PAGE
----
It’s campus recruiting season again, which means that career fairs will soon be flooded with hopeful companies looking to find the next generation of amazing students to build their paradigm-shattering, game-changing, world-beating visions of glory. Or CRUD database apps. Whichever.
This is also the time when people like me write blog posts about how to prepare for interviews, or better yet, how to interview candidates (and why our methods are clearly superior to everyone else’s). You may notice, however, that there’s a bit of a disconnect between the advice that’s being handed out. And in fact, that there are two main schools of thought out there, each pouring scorn on the other across the yawning divide. Since this is my blog (which means I get to decide), I will call these two camps the “mechanists” and “humanists.”
Mechanists believe that knowledge of CS fundamentals matters. That a ready understanding of basic data structures and algorithms is critical when making design and coding decisions. That being able to code during an interview (on a whiteboard, a piece of paper, at a keyboard, on cuneiform tablets, whatever) is the most effective way to determine if a candidate can code. And that having graduated from a top university, or having worked for a great company with a strong engineering culture, is a positive indicator of future job success.
Humanists, on the other hand, take a more portfolio approach. They want to see if you can solve problems, and want to see past projects as proof. They don’t think that the ability to regurgitate an algorithm you’ll never need to code in real life (because common libraries, Google, StackOverflow) is a meaningful test of anything, and want to see if you can solve a novel problem with all the tools at your disposal. They look for people with a learning mindset, and who feel comfortable having technical conversations.
Anyone who’s read my blog knows that I’m firmly, unapologetically, trenchantly in the mechanist camp. But the point of this post is not to have a point-by-point rant explaining why they are clearly wrong, and why I am clearly right. To close your mind to all opposing arguments is to invite stupidity1, and when an opposing view is articulated well, it’s worth taking another look. So when Laurie Voss posted a well-thought out post describing his take on the humanist approach, I decided to sit down and think through the problem a bit more. I kept asking myself, why does this divide persist? Do I have it wrong? We’ve all spent a lot of time recruiting – what are they seeing that I don’t?
At the same time, there have been a number of posts about the different roles played by different types of engineers in either the project, or corporate life cycle. They divide into two, three, or more categories, but they basically boil down to the same archetypes, all falling somewhere on the hacker/software engineer continuum. The idea is that there are some coders who are always pushing boundaries, always throwing together prototypes, tools, and looking for alternate ways of doing things. They use whatever technology makes the most sense (or whatever they happen to be playing with at the time), regardless of the technology stack used by the rest of the company. They can throw together a proof of concept in an astonishingly short period of time, but are less interested in creating a robust, performant, maintainable, shippable product2. They’re always chasing after the next exciting idea, fun technology, or thought experiment they had while showering.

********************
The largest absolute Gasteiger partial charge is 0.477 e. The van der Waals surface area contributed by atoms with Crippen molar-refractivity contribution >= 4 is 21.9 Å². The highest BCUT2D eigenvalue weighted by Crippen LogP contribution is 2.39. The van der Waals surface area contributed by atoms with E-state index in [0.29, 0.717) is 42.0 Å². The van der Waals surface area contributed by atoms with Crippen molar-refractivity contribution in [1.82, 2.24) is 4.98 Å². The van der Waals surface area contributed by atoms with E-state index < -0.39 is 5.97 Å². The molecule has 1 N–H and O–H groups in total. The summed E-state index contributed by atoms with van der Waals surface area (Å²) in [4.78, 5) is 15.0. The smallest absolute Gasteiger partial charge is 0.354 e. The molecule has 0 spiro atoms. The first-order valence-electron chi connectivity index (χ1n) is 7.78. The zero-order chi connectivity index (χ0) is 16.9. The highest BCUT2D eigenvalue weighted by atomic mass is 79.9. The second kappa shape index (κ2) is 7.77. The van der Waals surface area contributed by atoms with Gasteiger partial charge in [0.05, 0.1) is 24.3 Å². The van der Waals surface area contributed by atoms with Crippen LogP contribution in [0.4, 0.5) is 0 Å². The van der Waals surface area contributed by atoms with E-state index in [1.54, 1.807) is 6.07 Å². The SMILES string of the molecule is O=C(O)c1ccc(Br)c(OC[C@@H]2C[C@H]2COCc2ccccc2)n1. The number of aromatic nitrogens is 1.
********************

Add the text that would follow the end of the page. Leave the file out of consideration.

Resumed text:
On the other hand you have reliable, stolid software engineers. They have interesting ideas as well, but put them aside in order to focus on getting their projects out the door. They write unit tests, worry about big-O time, and put significant time into thinking through a design in order to maximize long-term maintainability. They put in the hard, boring, frustrating hours at the end of the project, when all the cool bits have already been written, to get the last 10% done and project shipped.
And it occurred to me… The humanists are looking for rockstars. The mechanists are looking for rock solid stars. The humanists want to find the unceasing energy of true hackers. The mechanists are looking for coders who can build to last. The humanists want creativity. The mechanists want responsibility.
Of course, we all want everything. Mechanists want über-hackers, and humanists want dependable finishers. But some people tend to date the edgy, dangerous ones, while others go for the stable, reliable ones.
There’s a basic rule of interviewing that goes something like this. “Hey you! Yeah, you! You wouldn’t be on the interview panel if you weren’t doing well at your job, so don’t ask a question you couldn’t have answered when you were applying.3” And ultimately, I think that this is what’s going on – we’re all looking for some set of questions that we would have been able to pass. If you’re a classically trained software engineer, then you ask about data structures and algorithms, and get candidates to code on a whiteboard. If you’re a self-taught hacker, then you see what they’ve built and try to geek out with them.
Let me be clear – I am most emphatically not saying that all interview methods are equally valid, and that you should do whatever the hell you want because it’s all the same in the end. There’s been quite a bit of research into how people interview, and what is and isn’t an indicator of future job success4. What I am saying is that the interview process tells candidates a lot about the kind of person you’re looking for – and by extension, how you see yourself – whether you know it or not.